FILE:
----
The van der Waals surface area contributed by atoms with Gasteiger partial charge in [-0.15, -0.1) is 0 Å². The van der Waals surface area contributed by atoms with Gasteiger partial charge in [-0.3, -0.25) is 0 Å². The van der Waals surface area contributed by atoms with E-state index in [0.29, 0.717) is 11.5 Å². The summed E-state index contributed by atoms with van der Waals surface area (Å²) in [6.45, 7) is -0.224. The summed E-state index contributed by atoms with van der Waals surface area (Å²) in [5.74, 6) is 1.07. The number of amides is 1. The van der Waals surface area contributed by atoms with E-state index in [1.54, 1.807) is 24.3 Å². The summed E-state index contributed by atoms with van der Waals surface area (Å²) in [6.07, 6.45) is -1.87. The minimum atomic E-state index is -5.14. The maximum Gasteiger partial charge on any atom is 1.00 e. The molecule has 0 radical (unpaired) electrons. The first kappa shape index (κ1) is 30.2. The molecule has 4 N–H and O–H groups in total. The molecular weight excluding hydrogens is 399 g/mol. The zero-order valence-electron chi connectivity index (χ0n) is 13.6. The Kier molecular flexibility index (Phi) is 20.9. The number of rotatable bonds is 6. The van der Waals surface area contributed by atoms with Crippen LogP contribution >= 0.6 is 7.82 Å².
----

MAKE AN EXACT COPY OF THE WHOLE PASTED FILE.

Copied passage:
The van der Waals surface area contributed by atoms with Gasteiger partial charge in [-0.15, -0.1) is 0 Å². The van der Waals surface area contributed by atoms with Gasteiger partial charge in [-0.3, -0.25) is 0 Å². The van der Waals surface area contributed by atoms with E-state index in [0.29, 0.717) is 11.5 Å². The summed E-state index contributed by atoms with van der Waals surface area (Å²) in [6.45, 7) is -0.224. The summed E-state index contributed by atoms with van der Waals surface area (Å²) in [5.74, 6) is 1.07. The number of amides is 1. The van der Waals surface area contributed by atoms with E-state index in [1.54, 1.807) is 24.3 Å². The summed E-state index contributed by atoms with van der Waals surface area (Å²) in [6.07, 6.45) is -1.87. The minimum atomic E-state index is -5.14. The maximum Gasteiger partial charge on any atom is 1.00 e. The molecule has 0 radical (unpaired) electrons. The first kappa shape index (κ1) is 30.2. The molecule has 4 N–H and O–H groups in total. The molecular weight excluding hydrogens is 399 g/mol. The zero-order valence-electron chi connectivity index (χ0n) is 13.6. The Kier molecular flexibility index (Phi) is 20.9. The number of rotatable bonds is 6. The van der Waals surface area contributed by atoms with Crippen LogP contribution >= 0.6 is 7.82 Å².